There is a beautiful story in the Upanishads. A young man, Svetketu, came back from his guru’s house – from his gurukul, the family of his guru – learned, and of course, as young men are bound to be, very proud of his learning. Haughty. Egoistic. His father, the seer Uddalak, watched him coming, entering the village. The father watched him from the window and became sad: “This is not learning! He has become a man of knowledge. This is not knowing!” Uddalak said to his own heart, “I never sent him for this. He missed the point! He wasted his time!” Because knowing is humble. Not humble in the sense that it is opposite to ego, it is not related to ego at all, not even as an opposite – because even the opposite carries something of it.
Not feeling that his son is humble, the father became very sad. He is getting old, and here comes this boy having wasted many years of his life – why does he look so proud? Knowing always makes you humble.
This word humble is beautiful. It comes from the root humus; the root really means earthy, of the earth, unpretentious. And the same root is the base of the words human and humanity. You become human only when you become humble, you become humble only when you are of the earth. Of the earth in the sense: unpretentious, simple, unconditioned, earthy.
Here comes the son so proud and haughty, he must have become a man of knowledge – and he had become one. He came, he touched his father’s feet, but it was just a formality. How can a man who has become so egoistic bow down?
The father said, “Svetketu, I see your body bent, but not you. And what misfortune has happened to you? Why do you look so haughty? A man of knowing becomes humble, Svetketu. Have you heard anything about that One, knowing which, one knows all?”
Svetketu said, “What are you talking about? How can one know all by knowing one? Absurd! I have known all that could be known in the university, I have become as profound as one can become in all the subjects that are taught there. I have exhausted the whole possibility of learning. When my master said to me: ‘Now you know all and you can go back home,’ then only I came back – but of what you are speaking, that ‘one’ – never heard of it. Nobody talked about it in the university. Grammar we learned, language, history, myth, philosophy, theology, religion, poetry. Everything that is known to man I have learned, and I have become proficient, and I have attained to the highest degree that the university can confer. But we never heard about that ‘one’ – what are you talking about? Have you gone mad? How can one know all by knowing one?”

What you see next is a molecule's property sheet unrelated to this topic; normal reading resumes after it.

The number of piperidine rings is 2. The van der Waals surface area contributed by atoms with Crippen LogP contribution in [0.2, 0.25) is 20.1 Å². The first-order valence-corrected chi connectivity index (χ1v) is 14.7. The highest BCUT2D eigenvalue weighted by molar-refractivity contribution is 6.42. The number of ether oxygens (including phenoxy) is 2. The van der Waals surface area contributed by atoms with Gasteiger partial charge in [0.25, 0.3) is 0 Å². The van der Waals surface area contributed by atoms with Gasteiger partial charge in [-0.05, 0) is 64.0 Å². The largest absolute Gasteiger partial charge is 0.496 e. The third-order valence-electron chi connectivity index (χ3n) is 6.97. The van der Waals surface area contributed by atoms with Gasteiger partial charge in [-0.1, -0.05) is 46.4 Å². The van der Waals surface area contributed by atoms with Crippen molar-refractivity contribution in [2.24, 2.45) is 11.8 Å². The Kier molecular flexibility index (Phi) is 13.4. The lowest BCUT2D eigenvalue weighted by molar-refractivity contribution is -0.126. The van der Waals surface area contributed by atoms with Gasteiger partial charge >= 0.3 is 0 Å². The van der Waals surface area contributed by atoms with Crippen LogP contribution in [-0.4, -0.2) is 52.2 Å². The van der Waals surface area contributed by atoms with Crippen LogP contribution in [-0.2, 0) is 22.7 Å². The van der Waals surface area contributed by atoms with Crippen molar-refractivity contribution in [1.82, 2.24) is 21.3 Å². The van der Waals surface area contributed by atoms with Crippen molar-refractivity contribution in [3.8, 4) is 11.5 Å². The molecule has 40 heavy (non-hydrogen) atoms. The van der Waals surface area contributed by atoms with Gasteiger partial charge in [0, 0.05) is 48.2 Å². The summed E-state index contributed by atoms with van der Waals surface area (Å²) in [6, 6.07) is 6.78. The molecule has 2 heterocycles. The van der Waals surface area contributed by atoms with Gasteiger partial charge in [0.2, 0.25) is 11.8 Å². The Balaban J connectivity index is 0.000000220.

Uddalak said, “Yes, that One is you. Svetketu, tattvamasi, that art thou. If you know this One you will know all, and all that you have known is just rot. You have wasted your energy. Go back! Never come again unless you know that One by knowing which all is known.”
“Because,” said Uddalak to his son, “in our family no one has been a brahmin just by name. We have called ourselves brahmins because we have known the Brahma. You don’t belong to our family if you don’t know that One, go back!”
That One are you, that art thou. A very small seed, almost invisible to yourself. Unless you search deep, and search long, with perseverance and patience, you will not encounter it.
That seed is within you, that is your withinness, and the whole vast world is nothing but you written on a large canvas. Man is humanity. You are the world.
Says Lao Tzu: